9. Harm - RonaldMah

Ronald Mah, M.A., Ph.D.
Licensed Marriage & Family Therapist,
Consultant/Trainer/Author
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Sometimes, a person sticks with or cannot let go of a negative interpretation of the things that happened.  It may be because the interpretation is essentially correct.  The other person had been dismissive, vindictive, or otherwise saying or doing something with negative intent.  On the other hand, the interpretation may be incorrect or deemed so by the speaker, but the recipient may still hold it as true.  This may be based a simple misunderstanding, bias, neurotic analysis, or prejudice based on early childhood harm or strong cultural bias.  The therapist's focus on the historical origins of negative interpretation will automatically begin exploration of the harm previously experienced.  Whether the negative interpretation is accurate or not, negative personal harm occurs or is experienced.  Therapy can examine the experience of harm.  The therapist may ask, "Is it the same?  Does it hurt the same way?"  If the individual is able to pause and contemplate the experience, he or she may find that it does not hurt the same way.  This can be another point of intervention.  The personal experience of harm usually comes from one or more of five areas: harm to power & control, self-respect, security, self-identity, and competence.  Within each of these five areas are more specific issues:

CONTROL & POWER
Access
Opportunity
Autonomy
Independence
Choice

RESPECT
Worth
Value
Face
Acceptance

SECURITY
Safety
Serenity
Inclusion
Belonging
Community

SENSE OF SELF
Ideal Self
Real Self
Self-Esteem
Pride

SENSE OF COMPETENCE
Skills
Ability

With the negative interpretation that the other person is denying access, opportunity, autonomy, independence, or choice, the individual experiences a harm to his or her sense of control and power in his or her life.  The sense of being respected may be lost causing one to feel lesser sense of worth or value, or feel humiliated or embarrassed- that is, lose face.  Disrespect causes one to feel rejected rather than accepted.  Minimizing importance, feelings, needs, or thoughts creates this harm as well.  Treating someone as a thing- an object, that is objectifying another is disrespectful.  Ignoring him or her as invisible us also harmful.  A fourth negation of respect occurs when one person infantilizes another by speaking or treating him or her condescendingly as if he or she were too immature to process as an equal.  One's words or behavior can also threaten security, safety, serenity, inclusion and belonging, and imply ejection from the community of the couple or family.  

Each person develops a sense of self- who he or she holds him or herself to be.  This self-definition drives the actions of each individual.  Each person attempts to live up to the ideal self or the best person he or she believes he or she should be in terms of values and morality.  When an individual says or does things that impugn the other person's ideal self as less than honorable, that person's sense of self is insulted.  The real self is what a person can do or does do in while trying and sometimes failing to meet the goals of the ideal self.  For example, accusing one's partner who has been putting in great effort of not trying fails to appreciate the person's sense of his or her real self investments in the relationship.  Injury to ones self-esteem and hurt pride are related harms.  Related to the sense of self is one's sense of being competent.  Not everyone wishes to be competent in all areas, but each person has his or her own set of areas that it is extremely important for him or her to feel competent in.  A person may do or say something that implies (or, is interpreted) that the other person is not skillful or have ability at something he or she holds important.  That will harm his or her sense of competence.   For example, the partner implies the husband does not satisfy his partner sexually.  If the husband holds this as an important area of personal competence, he would be harmed.  If he does not consider himself to be or feel he should be a great lover, then implications of lesser proficiency in this area are not particularly disturbing.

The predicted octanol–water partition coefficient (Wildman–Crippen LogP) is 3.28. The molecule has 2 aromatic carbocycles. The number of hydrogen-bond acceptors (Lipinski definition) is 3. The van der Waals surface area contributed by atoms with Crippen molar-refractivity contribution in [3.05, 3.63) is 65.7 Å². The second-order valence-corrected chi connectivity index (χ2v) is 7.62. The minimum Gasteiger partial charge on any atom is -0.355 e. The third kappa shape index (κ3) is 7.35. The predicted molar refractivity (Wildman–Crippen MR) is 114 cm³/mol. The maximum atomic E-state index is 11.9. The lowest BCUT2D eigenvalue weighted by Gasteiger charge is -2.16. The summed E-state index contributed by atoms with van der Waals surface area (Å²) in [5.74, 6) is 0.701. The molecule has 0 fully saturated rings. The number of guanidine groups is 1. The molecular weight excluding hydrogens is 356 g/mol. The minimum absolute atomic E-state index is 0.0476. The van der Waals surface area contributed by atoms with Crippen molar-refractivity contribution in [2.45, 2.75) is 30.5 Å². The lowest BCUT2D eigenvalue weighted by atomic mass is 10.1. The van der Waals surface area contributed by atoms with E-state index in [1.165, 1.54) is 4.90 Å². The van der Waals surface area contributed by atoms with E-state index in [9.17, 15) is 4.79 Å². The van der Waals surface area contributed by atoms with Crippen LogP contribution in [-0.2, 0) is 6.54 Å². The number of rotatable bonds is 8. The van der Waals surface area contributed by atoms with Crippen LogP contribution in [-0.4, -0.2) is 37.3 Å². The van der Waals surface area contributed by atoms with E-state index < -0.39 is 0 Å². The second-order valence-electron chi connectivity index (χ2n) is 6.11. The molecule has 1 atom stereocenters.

If the individual is self-aware of his or her vulnerability to such injuries, then he or she can possibly soothe or heal him or herself without or before retaliating.  He or she can reaffirm his or her sense and reality of power and control, self-respect, security, self-identity, and competence.  The therapist can prompt the individual to identify the area of harm and reaffirm him or herself.  Therapy may explore how this type of harm has occurred and sensitized him or her in past relationships- in particular, from the family-of-origin, prior relationships, and previously in the current relationship.  Healing of old wounds may lower the individual's vulnerability to being harmed in this manner again.  In addition, at this point of intervention the therapist may be able to prompt the speaker (offending partner) to affirm or validate the harmed person relative to the area of harm.  For example, "Are you trying to take control?  If not, you need to let her/him know."

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ADDRESS:
433 Estudillo Ave., #305
San Leandro, CA 94577-4915
Ronald Mah, M.A., Ph.D.
Licensed Marriage & Family Therapist, MFT32136
CONTACT INFORMATION:
office: (510) 582-5788
fax: (510) 889-6553
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